I got back in my car and drove the four blocks to the bay and found a small marina with about a dozen boats berthed there. It was a collection of sailboats, small personal crafts, fishing trawlers, and one tugboat. At the end of the docks, there were four shiny, white fishing boats lined up in a row that looked like they had just come off the assembly line. I could see the names painted on their hulls: 'RichRod,' 'Stew's Minnow,' 'No Shmitt,' and 'White-Out.' 

There was one man near the boats. I saw him tightening a rope around a post on the dock. I knew from fifty yards away that I had finally tracked down Pat White. The current man of mystery. 

I walked up to him and introduced myself and told him who I was with. He was wary at first. Told me he didn't want to talk. I said I was OK with that, but it was just that I had come a long way to see him, and I didn't want to go home empty handed. He could see me channeling my inner Charley West, and said, "OK, five minutes."

I asked him what happened with the Royals and he told me that although he zoomed through the instructional league and was promoted quickly, that his heart just wasn't in it. He either wanted to play football, or go home to stay. He came home to Daphne during the middle of February, and sat down with his parents to discuss his life. He said that his mother, Vonametris, was afraid for him to play football anymore after being at Sun Life Stadium the day White suffered the concussion against the Steelers and suggested staying close to home to help the town that was still rebuilding after the Gulf Oil Spill.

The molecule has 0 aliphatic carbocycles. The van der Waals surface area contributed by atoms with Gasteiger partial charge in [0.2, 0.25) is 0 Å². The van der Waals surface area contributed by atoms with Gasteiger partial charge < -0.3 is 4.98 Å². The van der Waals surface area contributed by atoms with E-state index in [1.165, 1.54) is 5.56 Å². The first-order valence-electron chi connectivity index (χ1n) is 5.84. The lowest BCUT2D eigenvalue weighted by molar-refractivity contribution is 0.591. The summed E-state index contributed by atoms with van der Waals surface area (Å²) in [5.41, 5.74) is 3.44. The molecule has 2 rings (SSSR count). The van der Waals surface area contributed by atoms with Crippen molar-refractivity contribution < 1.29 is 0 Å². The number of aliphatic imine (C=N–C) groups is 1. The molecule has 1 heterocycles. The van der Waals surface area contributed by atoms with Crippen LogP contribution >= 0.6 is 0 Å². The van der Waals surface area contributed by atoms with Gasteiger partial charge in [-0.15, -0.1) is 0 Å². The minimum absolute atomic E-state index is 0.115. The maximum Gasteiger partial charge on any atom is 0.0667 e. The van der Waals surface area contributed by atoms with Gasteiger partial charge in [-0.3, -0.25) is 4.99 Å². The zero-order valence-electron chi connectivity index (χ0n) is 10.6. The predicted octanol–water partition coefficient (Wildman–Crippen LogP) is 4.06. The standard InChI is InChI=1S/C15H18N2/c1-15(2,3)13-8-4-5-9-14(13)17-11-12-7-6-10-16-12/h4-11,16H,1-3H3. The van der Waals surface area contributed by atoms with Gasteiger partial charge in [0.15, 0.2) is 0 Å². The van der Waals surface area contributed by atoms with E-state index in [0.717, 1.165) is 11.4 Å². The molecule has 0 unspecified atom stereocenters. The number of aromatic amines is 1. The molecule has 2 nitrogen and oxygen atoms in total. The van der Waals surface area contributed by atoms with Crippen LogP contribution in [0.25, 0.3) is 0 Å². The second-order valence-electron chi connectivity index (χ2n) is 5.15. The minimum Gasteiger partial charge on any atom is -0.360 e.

He asked her what he could do to help. She suggested shrimping. 

"Shrimping?" he repeated to me in the same manner in which he responded to him mother. "Shrimping? You gotta be kidding me." He said he went down to Bluff Park overlooking the Bay after he was done meeting with his parents and watched the ships come and go. He noted how there were less of them now that he remembered from when he was growing up. He told me it made him sad. He decided then and there, that he would take his mother's advice, and start a shrimping business.